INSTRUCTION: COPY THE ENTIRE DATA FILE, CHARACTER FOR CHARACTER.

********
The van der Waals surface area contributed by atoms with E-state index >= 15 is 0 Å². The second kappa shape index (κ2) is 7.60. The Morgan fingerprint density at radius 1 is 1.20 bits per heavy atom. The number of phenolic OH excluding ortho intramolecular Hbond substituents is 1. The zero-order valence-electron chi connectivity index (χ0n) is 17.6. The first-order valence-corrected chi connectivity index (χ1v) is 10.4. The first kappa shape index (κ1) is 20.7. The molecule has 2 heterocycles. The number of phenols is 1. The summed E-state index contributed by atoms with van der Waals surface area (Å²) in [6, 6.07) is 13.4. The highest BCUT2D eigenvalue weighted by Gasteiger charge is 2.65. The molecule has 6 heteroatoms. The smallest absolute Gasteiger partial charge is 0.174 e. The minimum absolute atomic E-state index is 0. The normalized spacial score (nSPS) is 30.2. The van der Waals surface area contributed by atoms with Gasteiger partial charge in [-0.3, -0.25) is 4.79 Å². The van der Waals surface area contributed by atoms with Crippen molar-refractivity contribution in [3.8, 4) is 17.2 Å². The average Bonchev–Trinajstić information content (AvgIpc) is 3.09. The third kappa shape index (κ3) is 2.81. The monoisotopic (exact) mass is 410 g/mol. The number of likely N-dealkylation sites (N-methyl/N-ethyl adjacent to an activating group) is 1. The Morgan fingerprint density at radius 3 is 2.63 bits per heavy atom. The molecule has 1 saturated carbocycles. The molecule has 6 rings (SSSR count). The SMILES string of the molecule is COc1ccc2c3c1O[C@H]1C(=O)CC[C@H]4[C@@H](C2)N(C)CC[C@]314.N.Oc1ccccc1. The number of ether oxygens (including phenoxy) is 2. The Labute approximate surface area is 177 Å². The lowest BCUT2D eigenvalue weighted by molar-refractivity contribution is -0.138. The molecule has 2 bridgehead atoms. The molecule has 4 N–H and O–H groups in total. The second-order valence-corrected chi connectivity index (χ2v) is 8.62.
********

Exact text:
The van der Waals surface area contributed by atoms with E-state index >= 15 is 0 Å². The second kappa shape index (κ2) is 7.60. The Morgan fingerprint density at radius 1 is 1.20 bits per heavy atom. The number of phenolic OH excluding ortho intramolecular Hbond substituents is 1. The zero-order valence-electron chi connectivity index (χ0n) is 17.6. The first-order valence-corrected chi connectivity index (χ1v) is 10.4. The first kappa shape index (κ1) is 20.7. The molecule has 2 heterocycles. The number of phenols is 1. The summed E-state index contributed by atoms with van der Waals surface area (Å²) in [6, 6.07) is 13.4. The highest BCUT2D eigenvalue weighted by Gasteiger charge is 2.65. The molecule has 6 heteroatoms. The smallest absolute Gasteiger partial charge is 0.174 e. The minimum absolute atomic E-state index is 0. The normalized spacial score (nSPS) is 30.2. The van der Waals surface area contributed by atoms with Gasteiger partial charge in [-0.3, -0.25) is 4.79 Å². The van der Waals surface area contributed by atoms with Crippen molar-refractivity contribution in [3.8, 4) is 17.2 Å². The average Bonchev–Trinajstić information content (AvgIpc) is 3.09. The third kappa shape index (κ3) is 2.81. The monoisotopic (exact) mass is 410 g/mol. The number of likely N-dealkylation sites (N-methyl/N-ethyl adjacent to an activating group) is 1. The Morgan fingerprint density at radius 3 is 2.63 bits per heavy atom. The molecule has 1 saturated carbocycles. The molecule has 6 rings (SSSR count). The SMILES string of the molecule is COc1ccc2c3c1O[C@H]1C(=O)CC[C@H]4[C@@H](C2)N(C)CC[C@]314.N.Oc1ccccc1. The number of ether oxygens (including phenoxy) is 2. The Labute approximate surface area is 177 Å². The lowest BCUT2D eigenvalue weighted by molar-refractivity contribution is -0.138. The molecule has 2 bridgehead atoms. The molecule has 4 N–H and O–H groups in total. The second-order valence-corrected chi connectivity index (χ2v) is 8.62.